If you have you go with Tungsten, you would have to go with 650's and 1K's or maybe some bigger lights. A couple of 2K zip lights (soflights) would be good. Again, you would have to gel them with blue. They also would use one 20 Amp circuit. 2000 Watts of light uses about 18 Amps of electricity, but round it off to 20 for safety.

Looking at the room diagram, I would suggest larger lights like the Kino Flo 4'x4 bank lights. One or two parallel to the presentation area about where the word "camera" is, but more centered, if just one. Then one or two perpendicular to that, between the fridge and the presentation area, close to the right hand wall. Possibly another smaller 2'x2, or 2'x4 unit facing the sink between the fridge and the island. Possibly at a forty five degree angle facing the sink or stove.

I get a lighting credit if that's what you end up doing. And a free dinner :`)

Also, depending on how your show is done, there may be issues with continuity and the window lighting, or the windows in general.
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Old November 11th, 2004, 11:48 PM   #3
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Actually nowadays, you could probably make your own fluoro fixtures. Get daylight flavored fluoro lamps and some 4 foot shoplights from Home Depot and you are on your way. Be sure that you are using GE's newer Cinema Lamps. I don't think HD has them, you'd have to special order them, or go through a lighting shop.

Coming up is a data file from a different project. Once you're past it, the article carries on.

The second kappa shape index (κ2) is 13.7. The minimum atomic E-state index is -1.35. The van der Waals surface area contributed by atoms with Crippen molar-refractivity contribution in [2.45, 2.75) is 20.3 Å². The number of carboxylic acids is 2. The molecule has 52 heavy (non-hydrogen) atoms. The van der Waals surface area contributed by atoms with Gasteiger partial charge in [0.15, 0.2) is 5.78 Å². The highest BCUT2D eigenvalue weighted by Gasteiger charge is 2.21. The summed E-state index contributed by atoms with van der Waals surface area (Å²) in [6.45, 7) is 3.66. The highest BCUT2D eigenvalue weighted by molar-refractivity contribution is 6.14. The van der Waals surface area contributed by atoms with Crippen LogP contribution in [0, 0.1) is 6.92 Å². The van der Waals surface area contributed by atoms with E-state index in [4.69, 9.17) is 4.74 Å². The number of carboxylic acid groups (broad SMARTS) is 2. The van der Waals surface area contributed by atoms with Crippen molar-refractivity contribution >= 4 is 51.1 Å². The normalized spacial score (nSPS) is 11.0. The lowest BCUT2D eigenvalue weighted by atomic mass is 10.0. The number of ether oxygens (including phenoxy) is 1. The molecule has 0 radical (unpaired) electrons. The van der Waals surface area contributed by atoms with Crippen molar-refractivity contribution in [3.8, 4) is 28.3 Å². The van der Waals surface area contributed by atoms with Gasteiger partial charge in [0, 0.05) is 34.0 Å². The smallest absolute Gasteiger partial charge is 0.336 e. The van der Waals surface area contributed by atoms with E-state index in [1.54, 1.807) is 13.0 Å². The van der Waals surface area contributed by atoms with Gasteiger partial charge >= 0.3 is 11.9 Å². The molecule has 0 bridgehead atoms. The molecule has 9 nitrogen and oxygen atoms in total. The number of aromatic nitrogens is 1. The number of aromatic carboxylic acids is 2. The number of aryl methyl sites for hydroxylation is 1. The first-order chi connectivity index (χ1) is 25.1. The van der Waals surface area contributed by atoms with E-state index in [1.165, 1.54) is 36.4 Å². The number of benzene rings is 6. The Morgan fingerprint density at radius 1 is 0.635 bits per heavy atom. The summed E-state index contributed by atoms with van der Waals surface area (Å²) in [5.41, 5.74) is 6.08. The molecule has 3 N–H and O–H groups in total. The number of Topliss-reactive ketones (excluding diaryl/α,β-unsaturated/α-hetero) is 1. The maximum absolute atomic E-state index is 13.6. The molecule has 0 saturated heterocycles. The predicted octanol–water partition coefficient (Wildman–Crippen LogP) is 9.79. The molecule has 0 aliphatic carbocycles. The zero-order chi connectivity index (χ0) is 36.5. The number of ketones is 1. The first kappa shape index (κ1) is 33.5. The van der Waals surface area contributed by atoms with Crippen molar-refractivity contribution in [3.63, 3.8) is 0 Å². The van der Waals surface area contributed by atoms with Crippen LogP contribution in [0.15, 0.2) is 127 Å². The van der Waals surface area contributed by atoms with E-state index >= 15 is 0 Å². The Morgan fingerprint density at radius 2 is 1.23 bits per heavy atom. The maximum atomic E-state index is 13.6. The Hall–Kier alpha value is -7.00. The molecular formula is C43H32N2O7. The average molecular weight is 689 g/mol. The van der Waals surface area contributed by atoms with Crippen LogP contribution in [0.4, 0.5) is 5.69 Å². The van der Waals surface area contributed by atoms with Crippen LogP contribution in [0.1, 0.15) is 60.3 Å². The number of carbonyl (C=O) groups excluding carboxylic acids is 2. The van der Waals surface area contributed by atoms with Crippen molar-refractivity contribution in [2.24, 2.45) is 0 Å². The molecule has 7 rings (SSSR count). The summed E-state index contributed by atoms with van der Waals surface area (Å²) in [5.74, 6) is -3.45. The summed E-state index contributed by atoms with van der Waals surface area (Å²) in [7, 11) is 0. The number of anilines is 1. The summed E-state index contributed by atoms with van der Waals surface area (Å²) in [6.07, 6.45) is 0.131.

It would require a little ingenuity and parts assembly/fabrication, but it's doable and considerably less than the Kino flo's.

The daylight flavored tubes will halp match to the windows and help make the food look better.
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Old November 12th, 2004, 12:57 PM   #4
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I take back what I said about the Briteks, I just checked out the site and some of it looks okay, Just not sure how durable that stuff is.

If you want good cheap tungsten, get Lowel Tota Lights, these are broad lights and will light up the kitchen pretty well for not a lot of money. They also have other lights as well.

I was thinking fluorescent since you will be cooking in a hot kitchen, the hotlights will just make it that much hotter. Also the fluoros can be put right up to the ceiling or against the walls with oput worrying too much about melting anything, or starting a fire.
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Old November 12th, 2004, 03:09 PM   #5
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Pace yourself, Mark. You don't want to give yourself repetitive stress disorder! <g>